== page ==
The myth that Farmer had been ice pick/lobotomized into a submissive zombie came from Seattle author William Arnold who wrote his Frances bio Shadowland with a Scientologist’s anti-psychiatry agenda. His “fictionalized” story was admitted in court after he sued Mel Brooks’ Production Company for plagiarizing his book for their screenplay of FRANCES (1982). The film poster’s tagline read: Her story is shocking, disturbing, compelling, and true. (well, TRUE- ish)
Frances was paroled on March 23, 1950 and returned to her mother’s care. She took a job as laundress at the downtown Seattle hotel that had once hosted her world premiere party of Come and Get It. With her legal rights restored by 1953, Frances must have grown impatient with waiting around for her elderly mother to die and she moved to Eureka, CA. There she lived in this boarding house (with her suitcase full of vodka chained to the metal bed)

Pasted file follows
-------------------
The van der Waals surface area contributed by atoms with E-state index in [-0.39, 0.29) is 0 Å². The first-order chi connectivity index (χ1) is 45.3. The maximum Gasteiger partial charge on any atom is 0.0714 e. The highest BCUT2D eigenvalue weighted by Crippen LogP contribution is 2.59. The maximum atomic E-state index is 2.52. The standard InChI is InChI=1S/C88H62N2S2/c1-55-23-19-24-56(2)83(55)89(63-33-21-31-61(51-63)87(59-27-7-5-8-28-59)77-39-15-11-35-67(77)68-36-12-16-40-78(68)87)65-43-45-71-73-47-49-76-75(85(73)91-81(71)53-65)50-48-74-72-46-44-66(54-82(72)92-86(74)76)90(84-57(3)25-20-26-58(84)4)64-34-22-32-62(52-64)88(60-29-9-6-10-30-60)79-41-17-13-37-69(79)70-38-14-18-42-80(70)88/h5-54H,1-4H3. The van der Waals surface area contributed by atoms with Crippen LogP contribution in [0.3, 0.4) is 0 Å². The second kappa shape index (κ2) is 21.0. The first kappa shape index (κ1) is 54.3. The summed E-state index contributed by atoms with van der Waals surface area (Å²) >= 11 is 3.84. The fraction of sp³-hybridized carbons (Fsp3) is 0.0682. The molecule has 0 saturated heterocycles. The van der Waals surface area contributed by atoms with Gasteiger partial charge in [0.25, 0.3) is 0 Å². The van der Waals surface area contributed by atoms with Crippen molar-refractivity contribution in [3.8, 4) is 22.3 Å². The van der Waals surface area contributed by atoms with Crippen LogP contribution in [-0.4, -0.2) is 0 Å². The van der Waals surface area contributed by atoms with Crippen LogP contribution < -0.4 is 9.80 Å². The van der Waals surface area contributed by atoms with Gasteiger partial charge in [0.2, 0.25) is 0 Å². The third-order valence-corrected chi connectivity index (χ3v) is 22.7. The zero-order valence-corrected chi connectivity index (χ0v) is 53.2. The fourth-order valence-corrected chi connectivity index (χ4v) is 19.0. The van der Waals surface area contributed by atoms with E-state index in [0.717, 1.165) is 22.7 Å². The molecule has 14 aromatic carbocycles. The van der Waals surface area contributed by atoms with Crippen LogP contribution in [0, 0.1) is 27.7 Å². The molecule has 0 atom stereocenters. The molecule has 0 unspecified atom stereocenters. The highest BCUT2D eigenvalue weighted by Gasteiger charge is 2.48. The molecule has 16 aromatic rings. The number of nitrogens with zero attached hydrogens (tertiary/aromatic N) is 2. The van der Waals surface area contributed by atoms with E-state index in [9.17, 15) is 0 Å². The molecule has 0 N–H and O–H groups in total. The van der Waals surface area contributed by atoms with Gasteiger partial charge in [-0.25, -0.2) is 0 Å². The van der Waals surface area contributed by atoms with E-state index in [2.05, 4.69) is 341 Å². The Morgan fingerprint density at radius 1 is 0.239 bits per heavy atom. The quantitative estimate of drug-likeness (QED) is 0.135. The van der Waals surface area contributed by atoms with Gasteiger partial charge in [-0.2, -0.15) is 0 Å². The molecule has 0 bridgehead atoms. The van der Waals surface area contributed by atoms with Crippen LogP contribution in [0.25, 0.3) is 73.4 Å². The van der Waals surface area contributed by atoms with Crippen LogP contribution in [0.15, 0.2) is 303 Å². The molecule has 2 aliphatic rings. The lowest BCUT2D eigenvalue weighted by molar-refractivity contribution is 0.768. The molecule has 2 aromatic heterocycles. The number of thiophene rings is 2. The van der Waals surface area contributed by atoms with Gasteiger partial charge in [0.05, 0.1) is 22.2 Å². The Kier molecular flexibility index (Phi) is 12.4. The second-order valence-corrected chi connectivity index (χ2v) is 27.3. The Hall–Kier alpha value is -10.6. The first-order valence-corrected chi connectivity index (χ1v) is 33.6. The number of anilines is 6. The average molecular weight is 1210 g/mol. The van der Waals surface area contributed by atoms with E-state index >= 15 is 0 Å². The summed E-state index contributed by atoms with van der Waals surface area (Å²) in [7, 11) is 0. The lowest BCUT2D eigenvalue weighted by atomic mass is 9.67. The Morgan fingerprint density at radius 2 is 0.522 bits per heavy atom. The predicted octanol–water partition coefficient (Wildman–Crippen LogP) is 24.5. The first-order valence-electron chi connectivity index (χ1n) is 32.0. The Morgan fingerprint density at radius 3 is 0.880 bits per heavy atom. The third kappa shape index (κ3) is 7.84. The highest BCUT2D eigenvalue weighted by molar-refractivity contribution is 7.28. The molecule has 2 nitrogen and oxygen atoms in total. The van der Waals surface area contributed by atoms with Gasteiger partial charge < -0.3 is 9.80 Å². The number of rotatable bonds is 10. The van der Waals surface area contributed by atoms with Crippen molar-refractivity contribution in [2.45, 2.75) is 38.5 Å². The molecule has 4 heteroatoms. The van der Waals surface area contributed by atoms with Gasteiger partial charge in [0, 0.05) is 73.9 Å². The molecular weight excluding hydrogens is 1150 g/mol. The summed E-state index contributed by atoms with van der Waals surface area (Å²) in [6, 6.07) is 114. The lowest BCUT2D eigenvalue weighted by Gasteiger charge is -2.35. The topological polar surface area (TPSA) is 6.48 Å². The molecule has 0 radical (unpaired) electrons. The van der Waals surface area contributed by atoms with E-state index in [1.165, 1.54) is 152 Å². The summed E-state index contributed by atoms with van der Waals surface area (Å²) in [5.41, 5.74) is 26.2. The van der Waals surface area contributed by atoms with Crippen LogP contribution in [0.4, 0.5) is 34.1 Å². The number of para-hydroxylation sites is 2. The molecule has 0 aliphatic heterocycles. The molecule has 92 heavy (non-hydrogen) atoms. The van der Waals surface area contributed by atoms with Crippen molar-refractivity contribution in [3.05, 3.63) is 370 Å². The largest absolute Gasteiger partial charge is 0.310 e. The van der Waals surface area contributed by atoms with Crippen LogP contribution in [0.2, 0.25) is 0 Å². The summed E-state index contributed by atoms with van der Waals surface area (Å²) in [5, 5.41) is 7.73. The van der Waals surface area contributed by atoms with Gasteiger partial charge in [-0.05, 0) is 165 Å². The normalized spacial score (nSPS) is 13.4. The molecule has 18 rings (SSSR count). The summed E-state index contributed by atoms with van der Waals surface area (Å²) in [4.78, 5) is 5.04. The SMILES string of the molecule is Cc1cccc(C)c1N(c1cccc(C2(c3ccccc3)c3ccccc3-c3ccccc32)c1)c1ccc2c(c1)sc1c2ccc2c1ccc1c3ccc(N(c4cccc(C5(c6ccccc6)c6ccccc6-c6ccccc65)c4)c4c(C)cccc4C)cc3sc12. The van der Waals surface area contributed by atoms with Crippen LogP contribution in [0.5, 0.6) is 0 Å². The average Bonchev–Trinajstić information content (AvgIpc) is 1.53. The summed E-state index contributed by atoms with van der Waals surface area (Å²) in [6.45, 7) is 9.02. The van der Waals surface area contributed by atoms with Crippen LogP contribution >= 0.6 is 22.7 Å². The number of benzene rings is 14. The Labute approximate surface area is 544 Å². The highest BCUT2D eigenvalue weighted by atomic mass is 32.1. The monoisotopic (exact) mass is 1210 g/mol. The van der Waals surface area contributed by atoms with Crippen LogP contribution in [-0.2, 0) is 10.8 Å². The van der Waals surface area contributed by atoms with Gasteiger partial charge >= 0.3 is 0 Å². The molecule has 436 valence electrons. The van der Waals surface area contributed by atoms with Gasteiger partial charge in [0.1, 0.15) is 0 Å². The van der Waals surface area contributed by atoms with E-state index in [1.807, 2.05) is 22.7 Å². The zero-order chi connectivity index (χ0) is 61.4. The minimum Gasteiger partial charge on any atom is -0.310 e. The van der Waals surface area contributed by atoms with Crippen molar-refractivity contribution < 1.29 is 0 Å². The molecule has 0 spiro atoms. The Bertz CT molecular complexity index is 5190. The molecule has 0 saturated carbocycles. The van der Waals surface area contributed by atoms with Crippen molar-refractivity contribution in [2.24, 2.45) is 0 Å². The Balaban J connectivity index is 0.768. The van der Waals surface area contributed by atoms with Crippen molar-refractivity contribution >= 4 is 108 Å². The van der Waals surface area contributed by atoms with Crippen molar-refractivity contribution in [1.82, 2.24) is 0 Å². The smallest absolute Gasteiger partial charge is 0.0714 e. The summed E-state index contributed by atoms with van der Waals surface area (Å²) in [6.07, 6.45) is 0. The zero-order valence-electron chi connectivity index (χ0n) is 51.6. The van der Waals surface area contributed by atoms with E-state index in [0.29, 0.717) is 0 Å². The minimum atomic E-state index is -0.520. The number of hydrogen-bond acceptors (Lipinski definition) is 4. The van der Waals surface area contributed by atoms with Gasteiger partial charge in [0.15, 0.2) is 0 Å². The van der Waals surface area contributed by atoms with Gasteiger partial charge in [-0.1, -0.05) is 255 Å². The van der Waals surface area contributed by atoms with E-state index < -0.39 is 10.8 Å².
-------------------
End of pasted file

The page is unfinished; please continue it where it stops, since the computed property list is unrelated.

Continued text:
and worked as typist and assistant at this photo shop under the alias Phyllis Anderson.
She had two short-lived marriages in the mid 1950s and the second guy tried to get her on the comeback trail. Neither the marriages or Hollywood comeback worked out. Frances appeared twice on The Ed Sullivan Show, and in a CBS Playhouse 90 teleplay. She also did the 1958 live episode of This Is Your Life (broadcast from the Pantages Theater) where she was presented with an Edsel car for all her televised mortification. On the show, she was harangued by host Ralph Edwards about her rumored alcoholism and nervous breakdown.
Trivia: Appearing on TIYL was one of Frances’s former Seattle acting chums, Jane Rose. Mrs. Rose would become known on television as Cloris Leachman’s mother-in-law on the 1975 sitcom Phyllis.
From 1958 to 1964, Frances Farmer hosted an Indianapolis TV show on WFBM-TV called Frances Farmer Presents. Frances did extensive research on the films that she presented and discussed in her live segments. She proved to be an elegant, gracious host and insightful interviewer of visiting celebrities such as Dan Blocker, Vivian Vance, and her own ex-husband Leif Erickson. The show aired 6-days a week and remained #1 in the timeslot for its entire run.
Find a Death friend, Jack Randall Earles of Indianapolis, was a fan of the program when he was in junior high and received a lovely letter and photo from Frances.